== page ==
Wednesday, September 26, 2012

Predictive Health and Health Coaches

About a year ago, in a post entitled “Let’s Rediscover Preventive Health Care,” I wrote about how health coaches could play an important role in helping to create a health care system that would be more effective, better suited to individual needs, and less expensive.  I recently read a review of a new book, Predictive Health: How We Can Reinvent Medicine to Extend Our Best Years by Kenneth Brigham and Michael M. E. Johns.The authors are the founders of the Emory-Georgia Tech Predictive Health Institute which practices “personalized medicine, combining genomics with the study of how proteins and other molecules act in the body. “

The Institute, financed by private foundations, uses “the latest biological tests, including measures of body fat, bone density, circulatory function, physical fitness, and brain function.”  Four ‘biomarkers’ are thought to be especially significant in predicting future health:  inflammation, oxidative stress, immunity, and regenerative capacity.  After data on each patient has been collected she or he works with a health coach on an individualized plan that involves diet, exercise, and medical care.

I wanted to know more about the program so I went into the Emory website and found an interview with Kenneth Brigham, director of the Institute.  Brigham describes America as having a “disease care non-system” with a vertical relationship between doctor and patient that doesn’t work.  He cites studies showing that “half of the people who see doctors don’t do what the doctors tell them to do.”  At the Institute, health partners (health coaches) engage in a horizontal relationship with patients;   they seek to inform patients and to encourage them as they work toward their individual goals.  Of course, the bottom line is money.  We all know that the present system is unsustainable, but will the PHI program save money in the long run? The Institute hopes to collect data to show that the approach is cost effective so that it can be adopted on a larger scale.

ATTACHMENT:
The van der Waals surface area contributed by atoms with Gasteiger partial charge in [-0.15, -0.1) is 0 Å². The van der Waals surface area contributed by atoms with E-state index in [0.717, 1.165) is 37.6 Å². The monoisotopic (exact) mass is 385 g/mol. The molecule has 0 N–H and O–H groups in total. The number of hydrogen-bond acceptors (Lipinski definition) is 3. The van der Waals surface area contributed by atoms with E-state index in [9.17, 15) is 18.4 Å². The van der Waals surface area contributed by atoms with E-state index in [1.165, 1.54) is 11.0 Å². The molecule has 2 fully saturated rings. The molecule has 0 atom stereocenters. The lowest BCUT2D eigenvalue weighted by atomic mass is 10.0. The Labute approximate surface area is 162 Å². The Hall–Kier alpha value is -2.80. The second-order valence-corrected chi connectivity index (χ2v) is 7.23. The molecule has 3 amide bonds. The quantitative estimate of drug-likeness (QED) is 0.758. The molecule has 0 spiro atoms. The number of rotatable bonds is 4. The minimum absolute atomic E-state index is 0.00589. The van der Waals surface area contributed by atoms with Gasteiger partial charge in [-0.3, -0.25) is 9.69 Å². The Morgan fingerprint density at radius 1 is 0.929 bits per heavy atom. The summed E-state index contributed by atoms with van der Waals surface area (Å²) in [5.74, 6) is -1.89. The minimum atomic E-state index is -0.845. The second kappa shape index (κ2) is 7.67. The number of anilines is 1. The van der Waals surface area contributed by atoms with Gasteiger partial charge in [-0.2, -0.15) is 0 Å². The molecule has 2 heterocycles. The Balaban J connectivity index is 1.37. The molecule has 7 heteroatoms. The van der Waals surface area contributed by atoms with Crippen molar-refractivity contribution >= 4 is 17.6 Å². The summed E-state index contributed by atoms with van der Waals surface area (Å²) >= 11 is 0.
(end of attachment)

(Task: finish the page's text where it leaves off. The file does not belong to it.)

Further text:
Health coaches could play an important role in enhancing quality of life and preventing illness.  Under our current system doctors see so many patients per day that it is impossible for them to know each person well.  The emphasis now is on ordering tests and prescribing medications rather than attaining a holistic view of the individual.  By contrast, health coaches could get to know patients personally and follow their progress on a regular basis.  Doctors primarily seek to identify and treat disease.  Health coaches could observe characteristics like balance, posture, muscle tone, and flexibility that can contribute to later health problems.  They could then pass along valuable insights to doctors in order give them a more complete picture of each patient.  They could also help patients understand more about their own bodies and participate directly in their own health care.

Here in Indiana we currently have an ideal opportunity to try out this new approach.  Indiana University is about to establish two Schools of Public Health, one in Bloomington, the other in Indianapolis.  The Bloomington School will be the successor to the current School of Health, Physical Education, and Recreation, which has a well-regarded program in kinesiology.  Why not use this occasion to try a cooperative program between the Department of Kinesiology and the IU Med School to train health coaches?

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